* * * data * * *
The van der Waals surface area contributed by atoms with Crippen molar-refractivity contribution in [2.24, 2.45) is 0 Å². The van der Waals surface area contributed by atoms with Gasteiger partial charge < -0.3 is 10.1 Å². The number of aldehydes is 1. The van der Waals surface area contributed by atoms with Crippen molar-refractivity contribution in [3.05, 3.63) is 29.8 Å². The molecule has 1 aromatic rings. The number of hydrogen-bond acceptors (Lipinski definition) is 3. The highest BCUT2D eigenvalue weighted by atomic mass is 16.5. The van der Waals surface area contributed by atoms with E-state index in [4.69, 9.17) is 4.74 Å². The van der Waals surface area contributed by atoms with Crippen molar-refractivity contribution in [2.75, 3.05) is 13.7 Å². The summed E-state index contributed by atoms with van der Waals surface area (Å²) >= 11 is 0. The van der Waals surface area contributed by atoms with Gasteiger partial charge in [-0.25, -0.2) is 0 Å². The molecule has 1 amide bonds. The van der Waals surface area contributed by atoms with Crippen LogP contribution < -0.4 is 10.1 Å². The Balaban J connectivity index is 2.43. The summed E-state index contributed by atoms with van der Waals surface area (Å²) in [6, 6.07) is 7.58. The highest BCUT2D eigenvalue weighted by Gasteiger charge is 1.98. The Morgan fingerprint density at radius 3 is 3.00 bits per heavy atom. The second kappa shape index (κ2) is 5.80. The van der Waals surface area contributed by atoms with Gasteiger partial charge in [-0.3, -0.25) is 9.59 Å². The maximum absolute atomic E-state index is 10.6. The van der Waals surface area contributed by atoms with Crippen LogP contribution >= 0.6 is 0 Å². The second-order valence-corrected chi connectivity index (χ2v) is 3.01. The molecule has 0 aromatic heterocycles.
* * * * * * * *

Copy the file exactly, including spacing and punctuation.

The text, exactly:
The van der Waals surface area contributed by atoms with Crippen molar-refractivity contribution in [2.24, 2.45) is 0 Å². The van der Waals surface area contributed by atoms with Gasteiger partial charge < -0.3 is 10.1 Å². The number of aldehydes is 1. The van der Waals surface area contributed by atoms with Crippen molar-refractivity contribution in [3.05, 3.63) is 29.8 Å². The molecule has 1 aromatic rings. The number of hydrogen-bond acceptors (Lipinski definition) is 3. The highest BCUT2D eigenvalue weighted by atomic mass is 16.5. The van der Waals surface area contributed by atoms with E-state index in [4.69, 9.17) is 4.74 Å². The van der Waals surface area contributed by atoms with Crippen molar-refractivity contribution in [2.75, 3.05) is 13.7 Å². The summed E-state index contributed by atoms with van der Waals surface area (Å²) >= 11 is 0. The van der Waals surface area contributed by atoms with Gasteiger partial charge in [-0.25, -0.2) is 0 Å². The molecule has 1 amide bonds. The van der Waals surface area contributed by atoms with Crippen LogP contribution < -0.4 is 10.1 Å². The Balaban J connectivity index is 2.43. The summed E-state index contributed by atoms with van der Waals surface area (Å²) in [6, 6.07) is 7.58. The highest BCUT2D eigenvalue weighted by Gasteiger charge is 1.98. The Morgan fingerprint density at radius 3 is 3.00 bits per heavy atom. The second kappa shape index (κ2) is 5.80. The van der Waals surface area contributed by atoms with Gasteiger partial charge in [-0.3, -0.25) is 9.59 Å². The maximum absolute atomic E-state index is 10.6. The van der Waals surface area contributed by atoms with Crippen LogP contribution >= 0.6 is 0 Å². The second-order valence-corrected chi connectivity index (χ2v) is 3.01. The molecule has 0 aromatic heterocycles.